The beauty of calligraphy is in the energy behind each stroke, and presentations that show the movement of the brush illuminate one of the normally hidden aspects of this art. Mami, a Japanese calligraphy artist, realized this years ago, and performed in kimono as a form of tribute to the movement inherent in this tradition.
The idea of calligraphy performances came to her mind in an unexpected way: “I was really drawn to the way rappers and DJs can express themselves within the culture they want,” says Mami. “I wanted to do calligraphy, but I wanted to do it like them. Back then , live painting was just taking root in Japanese clubs, so I jumped on the wave. ”
The appeal of Hip Hop runs even deeper in her, as graffiti plays an important role in her style. “I have liked Hip Hop since I was 12 years old, and I always found the graffiti on CD covers fascinating. When I was 16, some graffiti would suddenly appear on the road between my house and my calligraphy class. So I was drawn to graffiti. ” remember Mommy. It wasn’t long before he began to draw a line between the two cultures, so to speak.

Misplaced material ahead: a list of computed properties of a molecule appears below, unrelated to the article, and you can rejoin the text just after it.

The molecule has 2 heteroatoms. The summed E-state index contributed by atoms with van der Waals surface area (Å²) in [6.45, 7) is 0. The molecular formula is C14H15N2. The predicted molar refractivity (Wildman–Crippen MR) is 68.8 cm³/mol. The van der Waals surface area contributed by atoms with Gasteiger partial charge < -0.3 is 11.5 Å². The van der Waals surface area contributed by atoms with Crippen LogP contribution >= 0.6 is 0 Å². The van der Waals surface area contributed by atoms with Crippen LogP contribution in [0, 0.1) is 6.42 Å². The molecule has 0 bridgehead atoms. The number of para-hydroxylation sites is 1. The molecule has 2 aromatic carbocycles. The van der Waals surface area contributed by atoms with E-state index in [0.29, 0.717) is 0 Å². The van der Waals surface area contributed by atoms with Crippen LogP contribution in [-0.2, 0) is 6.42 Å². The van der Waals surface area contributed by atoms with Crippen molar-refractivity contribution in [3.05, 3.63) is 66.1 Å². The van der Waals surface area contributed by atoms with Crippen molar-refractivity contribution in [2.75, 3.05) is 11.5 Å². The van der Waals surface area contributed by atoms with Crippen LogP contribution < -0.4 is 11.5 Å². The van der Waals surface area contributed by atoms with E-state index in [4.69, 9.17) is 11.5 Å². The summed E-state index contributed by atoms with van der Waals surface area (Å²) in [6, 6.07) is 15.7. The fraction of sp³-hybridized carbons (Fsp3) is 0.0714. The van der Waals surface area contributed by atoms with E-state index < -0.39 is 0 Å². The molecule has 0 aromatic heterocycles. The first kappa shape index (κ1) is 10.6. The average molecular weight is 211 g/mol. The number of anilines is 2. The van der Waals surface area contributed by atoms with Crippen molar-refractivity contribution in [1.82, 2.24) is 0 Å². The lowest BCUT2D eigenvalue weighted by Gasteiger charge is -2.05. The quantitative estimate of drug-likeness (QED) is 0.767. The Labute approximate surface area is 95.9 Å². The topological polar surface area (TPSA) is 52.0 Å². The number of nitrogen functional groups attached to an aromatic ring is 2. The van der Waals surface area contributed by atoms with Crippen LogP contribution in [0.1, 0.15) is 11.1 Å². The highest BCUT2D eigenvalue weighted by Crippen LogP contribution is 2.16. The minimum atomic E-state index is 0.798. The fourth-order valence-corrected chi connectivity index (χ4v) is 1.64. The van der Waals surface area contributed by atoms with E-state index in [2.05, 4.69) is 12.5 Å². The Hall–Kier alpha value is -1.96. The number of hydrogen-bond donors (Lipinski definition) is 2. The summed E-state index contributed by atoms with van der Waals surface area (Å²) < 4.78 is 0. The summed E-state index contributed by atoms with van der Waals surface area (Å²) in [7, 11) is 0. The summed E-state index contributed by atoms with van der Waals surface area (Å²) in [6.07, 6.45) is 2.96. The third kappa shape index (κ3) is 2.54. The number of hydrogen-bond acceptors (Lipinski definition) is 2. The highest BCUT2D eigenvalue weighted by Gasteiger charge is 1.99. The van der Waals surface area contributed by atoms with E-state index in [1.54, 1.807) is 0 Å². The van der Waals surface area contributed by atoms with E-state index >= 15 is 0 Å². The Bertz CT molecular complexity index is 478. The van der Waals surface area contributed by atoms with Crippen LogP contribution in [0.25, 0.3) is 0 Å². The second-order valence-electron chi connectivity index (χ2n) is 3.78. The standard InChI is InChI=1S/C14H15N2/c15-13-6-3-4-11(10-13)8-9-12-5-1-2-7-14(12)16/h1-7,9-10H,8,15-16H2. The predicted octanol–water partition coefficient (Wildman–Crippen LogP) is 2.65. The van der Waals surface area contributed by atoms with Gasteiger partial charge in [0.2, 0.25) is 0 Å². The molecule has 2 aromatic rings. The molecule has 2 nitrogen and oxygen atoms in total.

Mami is part of a global network of “calligraffiti” artists that bring together street art and calligraphy. Many of them, like her, developed their style individually, only to realize later that there was a global trend. A couple of years ago, the book entitled “The art of writing your name” tried to bring together the artists of this still diffuse current, and included Mami among its pages.
His interest started very early. “I started noticing that I could make other people happy with the images I made when I was just 4 years old,” he says. Before he was ten he was already practicing calligraphy, which was introduced by his parents and teachers. In college he studied the history of calligraphy.
Despite her love for the rebellious nature of hip hop and graffiti, Mami clearly shows an appreciation for tradition. When speaking of the subject, it is poetic: “Tradition is a tree. Its roots do not change, but its age rings multiply, its branches divide, and its leaves disperse. I would like my art to become part of that tree. ”